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The first time I met Jes Baker was at a house in the Hollywood Hills. I was lucky enough to asked to be part of the Fattitude documentary, which was filming there. The producers had flown me in and I remember being very nervous about failing miserably in front of the camera. While I waited to do my interview, I sat in the living room, planning to keep to myself and just get through the thing. Fate had other plans, as that’s when Jes entered the room.
Jes’ joy and energy is contagious, and I found myself relaxing and really enjoying our conversation. It’s easy to think that everyone you see Instagram is putting on some sort of persona. The thing that always struck me about Jes is that she’s not afraid to be real and honest, something inspiring in “influencer” era. Her approach stayed with me and I try to bring some of that to what we do here at Chubstr.
Jes channeled that honesty into her second book, a memoir called Landwhale, published earlier this year. In the book, she gives readers a look at every facet of her life, from growing up fat, to the trials and tribulations of dating and finding love, to success and failure in the public eye. This book is a real account of the highs and lows of Jes Baker’s life, sharing a few stories that most people would want to hide away and forget.
What stood out to me most about Landwhale is exactly that – Jes isn’t trying to be something she isn’t. She talks about wrestling with body image, trying shitty diets that didn’t work, dealing with trolls, and not fitting into the seat on Harry Potter and the Forbidden Journey (something we both have in common). She talks about how difficult it can be to love yourself in a world that tells you you’re never enough, and how your body is yours and you can do whatever you want with it. Something we don’t hear often enough.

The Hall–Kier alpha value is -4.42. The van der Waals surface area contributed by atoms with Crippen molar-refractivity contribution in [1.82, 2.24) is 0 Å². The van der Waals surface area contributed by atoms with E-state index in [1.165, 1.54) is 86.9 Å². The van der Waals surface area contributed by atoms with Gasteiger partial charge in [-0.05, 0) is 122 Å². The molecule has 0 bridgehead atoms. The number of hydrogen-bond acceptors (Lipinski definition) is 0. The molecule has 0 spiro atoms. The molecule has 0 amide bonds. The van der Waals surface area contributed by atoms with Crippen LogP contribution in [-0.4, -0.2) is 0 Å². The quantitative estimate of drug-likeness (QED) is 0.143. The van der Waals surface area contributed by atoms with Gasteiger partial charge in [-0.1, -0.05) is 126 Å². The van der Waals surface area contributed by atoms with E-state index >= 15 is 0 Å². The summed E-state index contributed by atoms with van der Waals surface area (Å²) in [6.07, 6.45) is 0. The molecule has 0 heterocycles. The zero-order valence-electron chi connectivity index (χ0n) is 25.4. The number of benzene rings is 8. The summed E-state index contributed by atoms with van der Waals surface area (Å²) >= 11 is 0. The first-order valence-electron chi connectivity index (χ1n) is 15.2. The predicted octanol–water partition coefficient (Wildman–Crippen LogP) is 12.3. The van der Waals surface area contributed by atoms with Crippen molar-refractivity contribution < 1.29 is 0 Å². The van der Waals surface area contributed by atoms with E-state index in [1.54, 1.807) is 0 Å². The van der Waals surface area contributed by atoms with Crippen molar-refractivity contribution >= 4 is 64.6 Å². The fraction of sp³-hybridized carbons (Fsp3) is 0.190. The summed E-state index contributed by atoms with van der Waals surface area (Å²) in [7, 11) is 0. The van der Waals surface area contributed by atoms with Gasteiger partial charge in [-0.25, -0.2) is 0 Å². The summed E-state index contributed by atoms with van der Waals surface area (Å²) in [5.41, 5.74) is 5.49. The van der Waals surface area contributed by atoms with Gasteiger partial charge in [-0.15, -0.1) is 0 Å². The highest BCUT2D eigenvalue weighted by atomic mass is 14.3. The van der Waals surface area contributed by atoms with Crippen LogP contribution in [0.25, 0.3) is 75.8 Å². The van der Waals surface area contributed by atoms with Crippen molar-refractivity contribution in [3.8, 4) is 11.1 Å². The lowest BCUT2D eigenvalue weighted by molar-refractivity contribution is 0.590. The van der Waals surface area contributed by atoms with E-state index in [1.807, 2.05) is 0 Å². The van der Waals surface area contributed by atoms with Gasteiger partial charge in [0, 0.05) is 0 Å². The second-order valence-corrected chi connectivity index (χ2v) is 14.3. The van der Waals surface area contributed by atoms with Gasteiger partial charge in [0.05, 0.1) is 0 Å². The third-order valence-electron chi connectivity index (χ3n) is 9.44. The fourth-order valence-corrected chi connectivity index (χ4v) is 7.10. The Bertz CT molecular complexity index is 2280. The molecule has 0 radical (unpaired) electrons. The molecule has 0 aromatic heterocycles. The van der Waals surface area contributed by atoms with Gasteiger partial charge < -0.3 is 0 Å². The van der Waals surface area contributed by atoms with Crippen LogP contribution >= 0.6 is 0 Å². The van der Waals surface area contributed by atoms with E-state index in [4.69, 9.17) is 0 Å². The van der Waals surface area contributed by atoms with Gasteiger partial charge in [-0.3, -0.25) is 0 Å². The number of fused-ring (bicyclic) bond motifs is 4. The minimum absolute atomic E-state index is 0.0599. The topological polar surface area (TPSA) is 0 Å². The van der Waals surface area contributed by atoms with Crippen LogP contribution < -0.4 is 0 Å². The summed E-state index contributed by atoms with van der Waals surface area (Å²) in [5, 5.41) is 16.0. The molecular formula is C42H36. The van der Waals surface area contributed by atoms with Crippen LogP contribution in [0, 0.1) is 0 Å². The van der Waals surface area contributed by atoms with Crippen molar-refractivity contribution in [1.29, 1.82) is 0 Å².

Landwhale is Jes Baker’s story, but in many ways, it’s also our story. The triumphs, failures and sometimes hilarious experiences she shares in the book are things we can relate to. Trying to find yourself, doing the never-ending work of accepting yourself (and understanding it’s okay if you’re failing at that) and knowing that you deserve dignity at any size are things that many of us grapple with.
I left my first conversation with Jes in the Hollywood Hills with a new perspective on openness and honesty when it comes to being a fat person in today’s society. Landwhale is like that conversation on steroids. It’s fun, entertaining, inspirational, but most of all, it feels like hanging out with a friend who gets you and accepts you warts and all, which we could all use more of.